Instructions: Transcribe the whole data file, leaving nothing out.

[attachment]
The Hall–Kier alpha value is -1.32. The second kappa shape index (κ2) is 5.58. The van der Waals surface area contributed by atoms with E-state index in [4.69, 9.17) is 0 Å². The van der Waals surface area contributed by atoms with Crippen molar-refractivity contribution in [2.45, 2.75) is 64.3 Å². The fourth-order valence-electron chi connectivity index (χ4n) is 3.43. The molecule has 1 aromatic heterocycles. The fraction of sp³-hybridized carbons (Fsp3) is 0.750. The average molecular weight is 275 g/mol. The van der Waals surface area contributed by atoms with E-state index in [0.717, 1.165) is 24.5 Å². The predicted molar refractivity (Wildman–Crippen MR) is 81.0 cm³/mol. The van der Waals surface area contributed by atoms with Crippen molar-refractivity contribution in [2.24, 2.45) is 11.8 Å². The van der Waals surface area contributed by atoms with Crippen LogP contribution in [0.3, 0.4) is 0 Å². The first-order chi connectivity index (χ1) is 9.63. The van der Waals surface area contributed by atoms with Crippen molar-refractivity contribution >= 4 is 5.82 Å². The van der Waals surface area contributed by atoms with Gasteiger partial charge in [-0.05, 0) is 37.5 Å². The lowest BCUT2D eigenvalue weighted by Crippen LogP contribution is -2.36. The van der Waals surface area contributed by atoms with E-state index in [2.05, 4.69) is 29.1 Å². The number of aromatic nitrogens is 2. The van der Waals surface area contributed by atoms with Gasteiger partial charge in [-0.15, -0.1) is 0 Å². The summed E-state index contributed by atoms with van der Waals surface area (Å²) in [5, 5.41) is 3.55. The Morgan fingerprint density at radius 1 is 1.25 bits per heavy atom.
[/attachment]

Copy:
The Hall–Kier alpha value is -1.32. The second kappa shape index (κ2) is 5.58. The van der Waals surface area contributed by atoms with E-state index in [4.69, 9.17) is 0 Å². The van der Waals surface area contributed by atoms with Crippen molar-refractivity contribution in [2.45, 2.75) is 64.3 Å². The fourth-order valence-electron chi connectivity index (χ4n) is 3.43. The molecule has 1 aromatic heterocycles. The fraction of sp³-hybridized carbons (Fsp3) is 0.750. The average molecular weight is 275 g/mol. The van der Waals surface area contributed by atoms with E-state index in [0.717, 1.165) is 24.5 Å². The predicted molar refractivity (Wildman–Crippen MR) is 81.0 cm³/mol. The van der Waals surface area contributed by atoms with Crippen molar-refractivity contribution in [2.24, 2.45) is 11.8 Å². The van der Waals surface area contributed by atoms with Crippen LogP contribution in [0.3, 0.4) is 0 Å². The first-order chi connectivity index (χ1) is 9.63. The van der Waals surface area contributed by atoms with Crippen molar-refractivity contribution >= 4 is 5.82 Å². The van der Waals surface area contributed by atoms with Gasteiger partial charge in [-0.05, 0) is 37.5 Å². The lowest BCUT2D eigenvalue weighted by Crippen LogP contribution is -2.36. The van der Waals surface area contributed by atoms with E-state index in [2.05, 4.69) is 29.1 Å². The number of aromatic nitrogens is 2. The van der Waals surface area contributed by atoms with Gasteiger partial charge in [-0.15, -0.1) is 0 Å². The summed E-state index contributed by atoms with van der Waals surface area (Å²) in [5, 5.41) is 3.55. The Morgan fingerprint density at radius 1 is 1.25 bits per heavy atom.